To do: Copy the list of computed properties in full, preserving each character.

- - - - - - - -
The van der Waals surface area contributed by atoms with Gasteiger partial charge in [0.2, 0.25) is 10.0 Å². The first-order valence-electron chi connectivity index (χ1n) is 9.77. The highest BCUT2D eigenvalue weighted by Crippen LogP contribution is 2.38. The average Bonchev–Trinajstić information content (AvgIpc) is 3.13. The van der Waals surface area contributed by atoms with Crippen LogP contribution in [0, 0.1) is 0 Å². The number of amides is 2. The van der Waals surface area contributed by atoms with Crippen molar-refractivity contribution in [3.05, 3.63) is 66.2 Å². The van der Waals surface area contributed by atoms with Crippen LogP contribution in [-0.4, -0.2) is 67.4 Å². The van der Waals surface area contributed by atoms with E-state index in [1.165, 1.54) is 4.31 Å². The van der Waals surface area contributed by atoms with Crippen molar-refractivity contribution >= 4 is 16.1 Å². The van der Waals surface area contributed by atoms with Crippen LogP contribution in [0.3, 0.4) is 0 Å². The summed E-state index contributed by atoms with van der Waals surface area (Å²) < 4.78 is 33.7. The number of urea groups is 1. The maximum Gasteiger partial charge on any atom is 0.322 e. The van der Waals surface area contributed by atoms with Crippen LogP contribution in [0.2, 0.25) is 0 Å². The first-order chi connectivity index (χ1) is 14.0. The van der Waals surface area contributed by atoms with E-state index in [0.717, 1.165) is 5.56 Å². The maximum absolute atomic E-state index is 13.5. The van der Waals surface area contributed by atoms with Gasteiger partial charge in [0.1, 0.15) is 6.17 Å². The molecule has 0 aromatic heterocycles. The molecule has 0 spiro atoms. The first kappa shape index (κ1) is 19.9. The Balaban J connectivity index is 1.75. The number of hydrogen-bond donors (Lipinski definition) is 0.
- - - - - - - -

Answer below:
The van der Waals surface area contributed by atoms with Gasteiger partial charge in [0.2, 0.25) is 10.0 Å². The first-order valence-electron chi connectivity index (χ1n) is 9.77. The highest BCUT2D eigenvalue weighted by Crippen LogP contribution is 2.38. The average Bonchev–Trinajstić information content (AvgIpc) is 3.13. The van der Waals surface area contributed by atoms with Crippen LogP contribution in [0, 0.1) is 0 Å². The number of amides is 2. The van der Waals surface area contributed by atoms with Crippen molar-refractivity contribution in [3.05, 3.63) is 66.2 Å². The van der Waals surface area contributed by atoms with Crippen LogP contribution in [-0.4, -0.2) is 67.4 Å². The van der Waals surface area contributed by atoms with E-state index in [1.165, 1.54) is 4.31 Å². The van der Waals surface area contributed by atoms with Crippen molar-refractivity contribution >= 4 is 16.1 Å². The van der Waals surface area contributed by atoms with Crippen LogP contribution in [0.3, 0.4) is 0 Å². The summed E-state index contributed by atoms with van der Waals surface area (Å²) < 4.78 is 33.7. The number of urea groups is 1. The maximum Gasteiger partial charge on any atom is 0.322 e. The van der Waals surface area contributed by atoms with Crippen LogP contribution in [0.2, 0.25) is 0 Å². The first-order chi connectivity index (χ1) is 14.0. The van der Waals surface area contributed by atoms with E-state index in [0.717, 1.165) is 5.56 Å². The maximum absolute atomic E-state index is 13.5. The van der Waals surface area contributed by atoms with Gasteiger partial charge in [0.1, 0.15) is 6.17 Å². The molecule has 0 aromatic heterocycles. The molecule has 0 spiro atoms. The first kappa shape index (κ1) is 19.9. The Balaban J connectivity index is 1.75. The number of hydrogen-bond donors (Lipinski definition) is 0.